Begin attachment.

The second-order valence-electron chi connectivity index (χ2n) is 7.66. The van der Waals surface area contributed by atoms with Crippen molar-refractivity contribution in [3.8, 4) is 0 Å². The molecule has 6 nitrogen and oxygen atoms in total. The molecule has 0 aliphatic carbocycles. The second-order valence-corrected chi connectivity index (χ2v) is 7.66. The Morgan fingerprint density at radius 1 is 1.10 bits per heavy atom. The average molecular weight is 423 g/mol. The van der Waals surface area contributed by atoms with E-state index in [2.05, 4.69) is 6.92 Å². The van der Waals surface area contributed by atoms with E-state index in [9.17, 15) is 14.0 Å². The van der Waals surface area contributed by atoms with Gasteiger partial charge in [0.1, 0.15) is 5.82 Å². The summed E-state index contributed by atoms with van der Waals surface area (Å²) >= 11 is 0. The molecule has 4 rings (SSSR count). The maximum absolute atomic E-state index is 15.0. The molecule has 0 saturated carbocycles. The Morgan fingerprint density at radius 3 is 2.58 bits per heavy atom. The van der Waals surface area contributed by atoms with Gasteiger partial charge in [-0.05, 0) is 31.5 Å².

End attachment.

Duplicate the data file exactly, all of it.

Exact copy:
The second-order valence-electron chi connectivity index (χ2n) is 7.66. The van der Waals surface area contributed by atoms with Crippen molar-refractivity contribution in [3.8, 4) is 0 Å². The molecule has 6 nitrogen and oxygen atoms in total. The molecule has 0 aliphatic carbocycles. The second-order valence-corrected chi connectivity index (χ2v) is 7.66. The Morgan fingerprint density at radius 1 is 1.10 bits per heavy atom. The average molecular weight is 423 g/mol. The van der Waals surface area contributed by atoms with E-state index in [2.05, 4.69) is 6.92 Å². The van der Waals surface area contributed by atoms with E-state index in [9.17, 15) is 14.0 Å². The van der Waals surface area contributed by atoms with Gasteiger partial charge in [0.1, 0.15) is 5.82 Å². The summed E-state index contributed by atoms with van der Waals surface area (Å²) >= 11 is 0. The molecule has 4 rings (SSSR count). The maximum absolute atomic E-state index is 15.0. The molecule has 0 saturated carbocycles. The Morgan fingerprint density at radius 3 is 2.58 bits per heavy atom. The van der Waals surface area contributed by atoms with Gasteiger partial charge in [-0.05, 0) is 31.5 Å².